Recently, Logitech released the MX1000, the world's first laser mouse. Their main competitor, Microsoft, has been quick to respond, however. We have been given a chance to test the next version of their popular Intellimouse series, a version based on newly acquired phaser technology from Star Teknologies.
At first, we were a bit disappointed by the looks of the mouse. Microsoft has decided to stick with the traditional design of the mouse. Not the innovations we expected on a mouse using groundbreaking technology.
When you power on the mouse, you notice a difference right away, however. The light is brighter and warmer than on traditional mice. A lot, actually. After about fifteen minutes of testing, the mouse had burned through three mouse pads. The prototype sent was accidentally set to overload. The high-pitched squeal it was emitting was, unfortunately, noticed a split-second too late by our red-shirted technician.
Luckily, the helpful people at Microsoft tech support send us a firmware upgrade, which would set the mouse "from kill to stun". After this, the testing went fine, barring some occasional numbness.
How good is this mouse, then? The mouse is smaller than the MX rodents, with a good weight and feel in the hand. We'd say that it is about 5.7% better than pretty good.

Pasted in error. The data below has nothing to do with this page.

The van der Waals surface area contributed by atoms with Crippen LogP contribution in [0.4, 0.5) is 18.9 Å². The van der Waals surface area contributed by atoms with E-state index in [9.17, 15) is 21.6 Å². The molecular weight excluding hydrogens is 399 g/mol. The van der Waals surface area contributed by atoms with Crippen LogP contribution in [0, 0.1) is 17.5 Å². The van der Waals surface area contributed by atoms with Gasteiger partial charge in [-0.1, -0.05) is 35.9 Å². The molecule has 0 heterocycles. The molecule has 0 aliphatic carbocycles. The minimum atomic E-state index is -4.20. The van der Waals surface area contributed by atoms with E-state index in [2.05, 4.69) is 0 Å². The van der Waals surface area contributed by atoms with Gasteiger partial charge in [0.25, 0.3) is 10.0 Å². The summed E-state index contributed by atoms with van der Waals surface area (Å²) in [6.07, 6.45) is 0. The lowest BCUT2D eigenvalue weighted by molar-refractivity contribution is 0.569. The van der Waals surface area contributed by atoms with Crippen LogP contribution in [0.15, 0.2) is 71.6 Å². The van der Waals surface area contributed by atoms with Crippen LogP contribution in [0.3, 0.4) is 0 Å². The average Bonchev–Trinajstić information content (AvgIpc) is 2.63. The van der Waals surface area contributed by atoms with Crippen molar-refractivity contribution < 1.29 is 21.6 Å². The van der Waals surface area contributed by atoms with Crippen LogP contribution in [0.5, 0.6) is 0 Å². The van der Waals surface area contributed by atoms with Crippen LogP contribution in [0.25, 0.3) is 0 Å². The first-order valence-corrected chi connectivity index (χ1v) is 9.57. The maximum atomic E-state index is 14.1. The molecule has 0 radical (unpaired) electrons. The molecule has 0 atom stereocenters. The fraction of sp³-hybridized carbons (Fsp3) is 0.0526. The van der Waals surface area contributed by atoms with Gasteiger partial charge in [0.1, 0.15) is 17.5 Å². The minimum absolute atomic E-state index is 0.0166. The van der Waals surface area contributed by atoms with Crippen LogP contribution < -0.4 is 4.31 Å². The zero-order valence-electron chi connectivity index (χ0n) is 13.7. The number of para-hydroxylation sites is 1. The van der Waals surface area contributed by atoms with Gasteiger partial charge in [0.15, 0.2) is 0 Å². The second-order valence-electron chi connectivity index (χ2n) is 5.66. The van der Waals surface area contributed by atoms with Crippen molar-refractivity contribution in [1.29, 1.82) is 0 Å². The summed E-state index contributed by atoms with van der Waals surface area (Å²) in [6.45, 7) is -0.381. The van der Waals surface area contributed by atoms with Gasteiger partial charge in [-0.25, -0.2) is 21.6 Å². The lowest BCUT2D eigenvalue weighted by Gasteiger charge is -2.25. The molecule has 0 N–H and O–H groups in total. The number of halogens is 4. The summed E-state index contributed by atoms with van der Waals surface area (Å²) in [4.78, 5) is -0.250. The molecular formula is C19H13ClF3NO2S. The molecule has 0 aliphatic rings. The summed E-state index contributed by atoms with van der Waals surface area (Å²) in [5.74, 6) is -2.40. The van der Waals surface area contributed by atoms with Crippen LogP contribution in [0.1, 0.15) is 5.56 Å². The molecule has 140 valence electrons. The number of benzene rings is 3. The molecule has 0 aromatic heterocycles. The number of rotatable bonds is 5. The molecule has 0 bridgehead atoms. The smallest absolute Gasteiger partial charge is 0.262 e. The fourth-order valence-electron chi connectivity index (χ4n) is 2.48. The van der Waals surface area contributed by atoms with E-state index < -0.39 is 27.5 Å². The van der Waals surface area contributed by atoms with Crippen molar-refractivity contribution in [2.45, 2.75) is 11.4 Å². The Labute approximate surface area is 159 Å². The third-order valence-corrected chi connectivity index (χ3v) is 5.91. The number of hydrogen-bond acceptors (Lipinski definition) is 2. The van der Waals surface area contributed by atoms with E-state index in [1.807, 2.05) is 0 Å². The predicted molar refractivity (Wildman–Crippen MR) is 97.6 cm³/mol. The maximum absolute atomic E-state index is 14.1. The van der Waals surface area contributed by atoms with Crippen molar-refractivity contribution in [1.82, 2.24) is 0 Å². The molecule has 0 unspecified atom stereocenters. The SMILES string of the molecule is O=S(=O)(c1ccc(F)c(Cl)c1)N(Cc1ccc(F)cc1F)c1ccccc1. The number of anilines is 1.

How good is it compared to the Logitech? That's up to you to decide. Some prefer Logitech, others Microsoft. And we are not even going to consider entering the laser vs. phaser discussions. Since the people at Logitech wouldn't send us a test version of the MX1000, however, we've decided the Intellimouse Phaser is 517 times better than the Logitech.
The phaser mouse, unlike the laser mouse, is not dangerous and will work on glass and mirrored surfaces. Reports of laser burns and surprise circumcisions on overclocked laser mice made us glad we did not receive a version for review. However, the phaser mouse we tested only worked once or twice on anomalous gas cloud material before becoming completely useless.
Microsoft plans to release a more compact and powerful model late in the second quarter of next year: the Type II Phaser Mouse, which will look similar to a PDA or cell phone.
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